Re: Balancing the myth-busting.

On Tue, Aug 09, 2005 at 08:55:24PM +0100, Gez Lemon wrote:
> > You already have done so this evening.
> I've already put words in your mouth, or I've already said that
> education isn't important? 

The former.

> I wasn't aware I had done either. Could you please be more explicit
> so that I can either apologise and retract my statement, or defend
> what I actually said.

"So we agree there's a problem. The only difference is that I would
like to see the problem addressed."

> I explicitly agree with your point of view regarding education. I just
> disagree that there isn't room for improvement with the markup
> validator.

I decided to take a look at the script you pointed to earlier as an
example of why you think the feature is needed. There are lots of
things in it which would be hard to implement to implement in a

1. Uses external resources. Possibly over http only.

2. Tests user agent string. OK, so it doesn't actually output it into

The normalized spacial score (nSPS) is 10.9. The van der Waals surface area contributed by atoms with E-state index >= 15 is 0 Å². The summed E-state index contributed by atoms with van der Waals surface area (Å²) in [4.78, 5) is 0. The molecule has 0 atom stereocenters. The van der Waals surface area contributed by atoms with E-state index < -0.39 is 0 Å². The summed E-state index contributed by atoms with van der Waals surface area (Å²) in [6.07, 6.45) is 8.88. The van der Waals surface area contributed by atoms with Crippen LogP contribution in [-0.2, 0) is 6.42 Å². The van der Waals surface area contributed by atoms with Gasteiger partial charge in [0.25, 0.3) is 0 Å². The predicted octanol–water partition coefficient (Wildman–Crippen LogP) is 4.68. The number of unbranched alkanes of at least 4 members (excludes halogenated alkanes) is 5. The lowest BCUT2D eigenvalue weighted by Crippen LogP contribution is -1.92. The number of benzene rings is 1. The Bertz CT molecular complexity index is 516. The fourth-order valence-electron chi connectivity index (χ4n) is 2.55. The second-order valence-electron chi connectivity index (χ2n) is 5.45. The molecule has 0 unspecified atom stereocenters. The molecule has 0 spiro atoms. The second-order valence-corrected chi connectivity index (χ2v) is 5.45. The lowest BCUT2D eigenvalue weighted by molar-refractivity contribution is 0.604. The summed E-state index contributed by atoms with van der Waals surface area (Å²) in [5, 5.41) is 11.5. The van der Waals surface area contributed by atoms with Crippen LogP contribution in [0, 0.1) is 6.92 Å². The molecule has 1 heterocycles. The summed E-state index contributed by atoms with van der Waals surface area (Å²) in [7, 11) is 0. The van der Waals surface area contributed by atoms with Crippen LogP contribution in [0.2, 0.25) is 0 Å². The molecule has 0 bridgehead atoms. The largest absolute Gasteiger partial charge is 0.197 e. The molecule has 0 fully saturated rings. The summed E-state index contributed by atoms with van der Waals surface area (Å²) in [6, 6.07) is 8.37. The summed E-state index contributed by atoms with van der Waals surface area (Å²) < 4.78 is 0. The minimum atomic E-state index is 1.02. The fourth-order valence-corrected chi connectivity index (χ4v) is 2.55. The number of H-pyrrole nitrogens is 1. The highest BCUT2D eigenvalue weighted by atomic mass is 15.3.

the document, but you would have to test every single branch of
   every if statement. This would probably end up with several dozen
   documents to test (and the "JavaScript is disabled" document).

   That would be very expensive in terms of resources, and lead to the
   problem of how that information gets presented to the user.

3. Uses innerHTML. Is the validator supposed to understand
   non-standard DOM methods? Or is it supposed to complain about them?

4. Looks at navigator.plugins and window.ActiveXObject. Is it supposed
   to support these too? 

5. Gets the version of flash installed, assembled from several bits of
   data, then tests if it is high enough. The validator would have to
   support Flash for this. In fact it would have to support lots of
   different versions. Either that or ignore the whole thing and do
   the branching again. This time it uses Trinary syntax though.

I suppose it is just about possible to do what you want. It would have
three major problems though.

1. It would be very difficult and require a /lot/ of man hours of work
   to create

2. It would be very difficult to present the information to the user
   since there are dozens of different documents outputted by the
   script that would be validated.

3. It would be very expensive (in CPU terms) to run

The benefits do not even come close to outweighing the costs in my

David Dorward                            

Received on Tuesday, 9 August 2005 20:12:09 UTC